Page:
IN FEBRUARY 1980, in commemoration of the 50th anniversary of the establishment of the Board of Control for Cricket in India (BCCI), the English cricket team flew down to Bombay (now Mumbai) for a one-off test match. Known as the Golden Jubilee test, the game ended in a humiliating 10-wicket defeat for India, with Ian Botham scoring a century and taking 10 wickets.
The match is remembered, however, for another reason. At 85 for five, chasing India’s modest score of 242, England lost Bob Taylor to a catch behind the wicket. The batsman felt he hadn’t got an edge; the umpire was certain he had. Standing at first slip, GR Vishwanath, captaining India for the second and final time, felt the verdict was unfair. He withdrew the appeal, overruled the umpire and invited Taylor to continue batting. Taylor and Botham had a big partnership and took the match away from India.
That decision by Vishwanath became the key takeaway from the Golden Jubilee test — the turning point, the moment for the ages. Was it a noble, sporting gesture or was it misplaced generosity? Cricket buffs have been arguing for decades.
The question intrigues Ashis Nandy as well, and not just because he is a cricket fan. Among India’s foremost social scientists and public intellectuals, Nandy — who turned 75 on 19 May — has often used cricket “as a device through which to make a larger social, even philosophical point”. Drawing an analogy that is breathtaking in its sweep, he compares the criticism of Vishwanath with middle class attitudes towards Gandhi.
He draws in Nathuram Godse’s impassioned statement at his trial for the murder of the Mahatma — later published as May it Please Your Honour — and makes a reference to Veer Savarkar’s organic, and to Nandy’s mind antiseptic, nationalism. He sees in the hostility to Vishwanath’s recall of Taylor the same roots as the conflict between Savarkar’s and Gandhi’s conceptualisation of India.
Injecting an irrational element into an ordered framework; going against the normative structure and its rules; overruling the umpire — to Nandy, Vishwanath’s critics represent Savarkar’s advocacy of a clinical polity and an idea of nation-State designed from a European, Mazzini-inspired template. The Indian captain of 1980, like the Mahatma of the 1940s, disturbs those postulates.
“[He] could thrust his… fads… by resorting to such a simple trick as threatening a fast… The Congress had to surrender its will to his and had to be content with playing second fiddle to all his eccentricity, whimsicality, metaphysics and primitive vision… He alone was the judge of everyone and everything.” That was Godse’s complaint against the Mahatma. Could it also be the cricket purist’s grouse against Vishwanath? Nandy has his interlocutor hooked.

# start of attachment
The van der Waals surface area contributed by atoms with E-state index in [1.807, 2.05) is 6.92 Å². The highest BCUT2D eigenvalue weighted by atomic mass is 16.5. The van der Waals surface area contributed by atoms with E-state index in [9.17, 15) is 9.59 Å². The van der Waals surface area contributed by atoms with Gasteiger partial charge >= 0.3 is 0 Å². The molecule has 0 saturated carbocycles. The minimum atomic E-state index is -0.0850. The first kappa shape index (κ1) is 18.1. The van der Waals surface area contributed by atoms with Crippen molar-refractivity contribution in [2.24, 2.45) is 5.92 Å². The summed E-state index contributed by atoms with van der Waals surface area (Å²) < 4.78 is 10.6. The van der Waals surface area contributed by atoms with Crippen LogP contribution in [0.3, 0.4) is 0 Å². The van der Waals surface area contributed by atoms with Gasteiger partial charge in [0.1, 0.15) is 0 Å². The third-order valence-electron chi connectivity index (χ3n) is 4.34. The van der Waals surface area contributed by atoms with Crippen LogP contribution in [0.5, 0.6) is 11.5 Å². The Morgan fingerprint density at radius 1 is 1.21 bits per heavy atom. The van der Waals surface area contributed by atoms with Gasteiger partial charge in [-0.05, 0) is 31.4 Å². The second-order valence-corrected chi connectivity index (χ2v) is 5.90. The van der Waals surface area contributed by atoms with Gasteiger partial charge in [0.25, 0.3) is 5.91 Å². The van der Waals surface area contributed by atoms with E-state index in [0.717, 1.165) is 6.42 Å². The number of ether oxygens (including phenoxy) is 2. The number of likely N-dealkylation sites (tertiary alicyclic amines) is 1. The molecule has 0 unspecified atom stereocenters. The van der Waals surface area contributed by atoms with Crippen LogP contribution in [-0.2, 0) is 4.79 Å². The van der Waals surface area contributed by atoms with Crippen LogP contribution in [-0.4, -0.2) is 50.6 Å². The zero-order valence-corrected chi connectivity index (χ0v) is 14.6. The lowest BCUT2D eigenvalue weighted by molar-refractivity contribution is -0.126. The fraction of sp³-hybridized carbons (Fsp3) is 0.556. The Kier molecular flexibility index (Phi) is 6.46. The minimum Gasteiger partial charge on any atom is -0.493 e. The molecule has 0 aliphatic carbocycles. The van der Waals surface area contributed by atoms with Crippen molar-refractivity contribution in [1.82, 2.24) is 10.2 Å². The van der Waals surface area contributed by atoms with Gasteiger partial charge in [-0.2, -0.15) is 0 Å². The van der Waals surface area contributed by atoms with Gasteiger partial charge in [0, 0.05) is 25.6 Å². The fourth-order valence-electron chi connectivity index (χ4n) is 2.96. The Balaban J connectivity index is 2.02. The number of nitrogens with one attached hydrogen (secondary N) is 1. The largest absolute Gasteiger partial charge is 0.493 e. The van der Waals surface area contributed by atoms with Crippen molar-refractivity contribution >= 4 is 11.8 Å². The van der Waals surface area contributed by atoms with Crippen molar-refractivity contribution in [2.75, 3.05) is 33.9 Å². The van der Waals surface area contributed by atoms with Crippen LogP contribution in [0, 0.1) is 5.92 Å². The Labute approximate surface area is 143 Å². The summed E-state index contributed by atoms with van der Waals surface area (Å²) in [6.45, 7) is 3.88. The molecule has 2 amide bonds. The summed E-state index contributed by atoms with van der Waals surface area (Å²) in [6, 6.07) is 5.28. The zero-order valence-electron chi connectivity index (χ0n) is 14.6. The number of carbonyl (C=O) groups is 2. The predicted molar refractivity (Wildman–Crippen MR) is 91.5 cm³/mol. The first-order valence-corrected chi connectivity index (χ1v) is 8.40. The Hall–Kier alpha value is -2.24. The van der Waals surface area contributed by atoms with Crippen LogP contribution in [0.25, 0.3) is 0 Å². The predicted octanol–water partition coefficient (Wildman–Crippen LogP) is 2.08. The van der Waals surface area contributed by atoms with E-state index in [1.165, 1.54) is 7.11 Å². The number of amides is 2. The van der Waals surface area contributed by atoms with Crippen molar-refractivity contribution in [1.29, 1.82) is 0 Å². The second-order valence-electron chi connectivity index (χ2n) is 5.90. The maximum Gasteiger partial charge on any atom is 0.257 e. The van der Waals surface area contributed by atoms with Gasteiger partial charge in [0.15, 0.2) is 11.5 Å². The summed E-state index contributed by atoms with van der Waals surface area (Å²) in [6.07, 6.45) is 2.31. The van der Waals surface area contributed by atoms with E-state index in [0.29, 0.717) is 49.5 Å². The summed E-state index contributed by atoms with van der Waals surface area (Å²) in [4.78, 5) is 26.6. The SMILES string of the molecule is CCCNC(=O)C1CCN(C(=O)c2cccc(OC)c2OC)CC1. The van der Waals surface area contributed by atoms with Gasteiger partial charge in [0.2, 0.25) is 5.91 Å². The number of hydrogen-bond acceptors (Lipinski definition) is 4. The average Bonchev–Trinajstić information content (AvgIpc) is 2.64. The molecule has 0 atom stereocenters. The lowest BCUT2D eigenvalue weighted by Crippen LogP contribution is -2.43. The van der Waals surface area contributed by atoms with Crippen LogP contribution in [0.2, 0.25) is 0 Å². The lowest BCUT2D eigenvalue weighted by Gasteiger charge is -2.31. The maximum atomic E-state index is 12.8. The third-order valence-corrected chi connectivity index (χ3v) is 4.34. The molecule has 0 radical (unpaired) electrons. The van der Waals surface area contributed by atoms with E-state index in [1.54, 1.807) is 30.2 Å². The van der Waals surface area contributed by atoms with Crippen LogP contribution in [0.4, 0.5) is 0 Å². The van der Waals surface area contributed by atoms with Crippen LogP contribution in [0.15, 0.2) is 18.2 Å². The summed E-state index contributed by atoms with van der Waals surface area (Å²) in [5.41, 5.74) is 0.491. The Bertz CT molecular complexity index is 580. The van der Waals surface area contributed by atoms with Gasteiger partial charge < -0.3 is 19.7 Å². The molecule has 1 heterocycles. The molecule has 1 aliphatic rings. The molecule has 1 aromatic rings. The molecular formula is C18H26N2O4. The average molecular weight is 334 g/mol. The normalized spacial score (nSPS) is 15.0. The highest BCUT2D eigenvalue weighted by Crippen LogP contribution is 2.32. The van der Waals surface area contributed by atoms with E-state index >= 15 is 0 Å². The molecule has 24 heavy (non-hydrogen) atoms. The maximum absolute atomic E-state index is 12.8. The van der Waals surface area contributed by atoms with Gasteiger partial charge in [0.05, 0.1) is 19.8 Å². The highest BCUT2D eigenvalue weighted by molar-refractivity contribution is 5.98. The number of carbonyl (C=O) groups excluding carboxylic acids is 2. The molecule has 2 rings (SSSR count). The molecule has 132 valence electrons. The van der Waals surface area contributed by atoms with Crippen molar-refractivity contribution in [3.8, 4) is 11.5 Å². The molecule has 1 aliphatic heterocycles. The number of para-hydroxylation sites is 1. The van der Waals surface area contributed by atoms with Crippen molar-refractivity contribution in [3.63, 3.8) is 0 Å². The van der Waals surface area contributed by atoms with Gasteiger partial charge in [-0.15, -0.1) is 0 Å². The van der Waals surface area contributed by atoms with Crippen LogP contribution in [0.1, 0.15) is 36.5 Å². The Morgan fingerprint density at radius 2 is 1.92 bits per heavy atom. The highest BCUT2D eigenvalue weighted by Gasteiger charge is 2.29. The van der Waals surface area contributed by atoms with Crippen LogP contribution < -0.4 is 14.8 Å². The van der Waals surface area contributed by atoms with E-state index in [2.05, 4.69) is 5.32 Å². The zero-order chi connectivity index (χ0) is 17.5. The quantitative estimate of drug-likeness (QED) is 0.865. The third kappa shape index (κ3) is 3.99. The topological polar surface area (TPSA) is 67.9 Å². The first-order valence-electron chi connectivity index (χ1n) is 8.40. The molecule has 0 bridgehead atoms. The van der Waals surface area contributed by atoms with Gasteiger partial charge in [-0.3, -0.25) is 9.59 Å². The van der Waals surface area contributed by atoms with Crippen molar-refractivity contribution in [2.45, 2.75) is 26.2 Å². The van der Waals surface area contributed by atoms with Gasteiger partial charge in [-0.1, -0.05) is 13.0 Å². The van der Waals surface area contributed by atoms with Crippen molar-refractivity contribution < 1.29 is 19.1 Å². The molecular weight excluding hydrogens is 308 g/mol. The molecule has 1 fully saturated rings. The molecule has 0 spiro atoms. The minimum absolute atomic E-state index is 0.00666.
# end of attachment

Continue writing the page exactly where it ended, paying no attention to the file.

DEPENDING ON how you see it, the story and analogy above could be intriguing, gripping or just a waste of time. What is undeniable, however, is that it does represent an original idea and novel analyses. In a sense, it is classic Nandy — an audacious, daring academic who has ventured into new streams and jumped from the ivory tower of academia to the low-culture marshes of cricket and popular cinema to comprehend his world and society.
Disagree with him or otherwise, it is difficult to come away and not be enthralled by his sense of curiosity, and not be left mulling a few thoughts and ideas along the way. In a city of conformists, Nandy is unafraid to walk a different path. In a time when the very discipline of humanities is under such pressure, he is the last of Delhi’s professorial eccentrics.
His family would chuckle that he’s always been like this. His wife, Uma, talks of her mother-in-law relating how Ashis walked home from school hours after his brother, Manish, had reached. They would both leave Calcutta’s (now Kolkata’s) Scottish Church School and take the same bus home, with just enough money to pay the fare. Manish would get off at the right stop. Unerringly and inevitably Ashis would be lost in a book and would jump off the bus several hours later and be forced to walk back.
Childhood habits stayed on. Ashis became the absent-minded academic. Manish, two years his junior, studied economics and business management, joining Dunlop, the World Bank and finally ended up in the United States government. He is now a consultant in Washington, DC, his career the very antithesis of that of the older brother he so cherishes. If there is antithesis, fittingly, there is synthesis as well — in the form of the third of the Nandy brothers, Pritish, 10 years Ashis’ junior, and a man who has combined creativity with commerce and become the intellectual entrepreneur that Ashis could never have become and would probably have wanted to become.
Nandy is unafraid to walk a different path. In a time when the very discipline of humanities is under such pressure, he is the last of Delhi’s professorial eccentrics
Ashis Nandy was born in 1937 in Bhagalpur, where his maternal uncle lived. His parents were schoolteachers in Calcutta, part of a family that had converted to Christianity in his grandfather’s generation. Asked if he ever interrogated that decision to switch religions, Nandy sips his coffee, thinks, comes up with two answers and dismisses them both, and finally says, with the disarming candour that so many of his interlocutors have found so endearing, “Among Bengalis of that time, it must have been a fashionable thing to do. Some became Brahmos, some became Christians. Everybody was imitating the British!”